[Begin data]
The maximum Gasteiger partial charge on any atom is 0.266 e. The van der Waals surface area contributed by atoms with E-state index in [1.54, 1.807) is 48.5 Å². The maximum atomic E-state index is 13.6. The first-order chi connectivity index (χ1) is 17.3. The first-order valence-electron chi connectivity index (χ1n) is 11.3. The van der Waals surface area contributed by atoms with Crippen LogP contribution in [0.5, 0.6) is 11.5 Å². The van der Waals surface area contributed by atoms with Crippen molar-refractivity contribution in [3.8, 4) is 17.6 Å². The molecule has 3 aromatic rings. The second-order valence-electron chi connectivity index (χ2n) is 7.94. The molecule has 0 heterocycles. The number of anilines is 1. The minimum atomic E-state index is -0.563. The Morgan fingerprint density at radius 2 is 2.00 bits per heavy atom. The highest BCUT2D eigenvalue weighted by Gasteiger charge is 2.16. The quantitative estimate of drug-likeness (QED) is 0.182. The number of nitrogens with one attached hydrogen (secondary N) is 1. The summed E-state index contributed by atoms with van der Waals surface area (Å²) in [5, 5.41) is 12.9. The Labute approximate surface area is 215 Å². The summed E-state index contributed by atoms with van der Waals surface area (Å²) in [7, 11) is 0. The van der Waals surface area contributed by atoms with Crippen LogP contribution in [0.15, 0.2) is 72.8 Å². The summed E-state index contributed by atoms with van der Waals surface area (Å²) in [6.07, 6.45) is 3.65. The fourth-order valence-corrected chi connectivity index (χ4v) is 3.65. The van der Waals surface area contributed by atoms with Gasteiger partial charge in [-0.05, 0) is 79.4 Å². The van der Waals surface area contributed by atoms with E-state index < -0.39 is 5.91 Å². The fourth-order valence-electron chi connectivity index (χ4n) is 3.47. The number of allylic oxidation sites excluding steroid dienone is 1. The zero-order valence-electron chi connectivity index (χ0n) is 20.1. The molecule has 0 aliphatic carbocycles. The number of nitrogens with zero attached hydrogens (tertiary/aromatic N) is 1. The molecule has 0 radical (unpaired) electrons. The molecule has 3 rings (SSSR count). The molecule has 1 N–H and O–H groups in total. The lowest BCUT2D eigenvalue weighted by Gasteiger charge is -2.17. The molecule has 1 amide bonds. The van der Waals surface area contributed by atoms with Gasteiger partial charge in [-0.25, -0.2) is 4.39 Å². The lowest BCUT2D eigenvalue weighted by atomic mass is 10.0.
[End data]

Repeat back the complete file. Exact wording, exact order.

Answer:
The maximum Gasteiger partial charge on any atom is 0.266 e. The van der Waals surface area contributed by atoms with E-state index in [1.54, 1.807) is 48.5 Å². The maximum atomic E-state index is 13.6. The first-order chi connectivity index (χ1) is 17.3. The first-order valence-electron chi connectivity index (χ1n) is 11.3. The van der Waals surface area contributed by atoms with Crippen LogP contribution in [0.5, 0.6) is 11.5 Å². The van der Waals surface area contributed by atoms with Crippen molar-refractivity contribution in [3.8, 4) is 17.6 Å². The molecule has 3 aromatic rings. The second-order valence-electron chi connectivity index (χ2n) is 7.94. The molecule has 0 heterocycles. The number of anilines is 1. The minimum atomic E-state index is -0.563. The Morgan fingerprint density at radius 2 is 2.00 bits per heavy atom. The highest BCUT2D eigenvalue weighted by Gasteiger charge is 2.16. The quantitative estimate of drug-likeness (QED) is 0.182. The number of nitrogens with one attached hydrogen (secondary N) is 1. The summed E-state index contributed by atoms with van der Waals surface area (Å²) in [5, 5.41) is 12.9. The Labute approximate surface area is 215 Å². The summed E-state index contributed by atoms with van der Waals surface area (Å²) in [7, 11) is 0. The van der Waals surface area contributed by atoms with Crippen LogP contribution in [0.15, 0.2) is 72.8 Å². The summed E-state index contributed by atoms with van der Waals surface area (Å²) in [6.07, 6.45) is 3.65. The fourth-order valence-corrected chi connectivity index (χ4v) is 3.65. The van der Waals surface area contributed by atoms with Gasteiger partial charge in [-0.05, 0) is 79.4 Å². The van der Waals surface area contributed by atoms with E-state index < -0.39 is 5.91 Å². The fourth-order valence-electron chi connectivity index (χ4n) is 3.47. The number of allylic oxidation sites excluding steroid dienone is 1. The zero-order valence-electron chi connectivity index (χ0n) is 20.1. The molecule has 0 aliphatic carbocycles. The number of nitrogens with zero attached hydrogens (tertiary/aromatic N) is 1. The molecule has 0 radical (unpaired) electrons. The molecule has 3 rings (SSSR count). The molecule has 1 N–H and O–H groups in total. The lowest BCUT2D eigenvalue weighted by Gasteiger charge is -2.17. The molecule has 1 amide bonds. The van der Waals surface area contributed by atoms with Gasteiger partial charge in [-0.25, -0.2) is 4.39 Å². The lowest BCUT2D eigenvalue weighted by atomic mass is 10.0.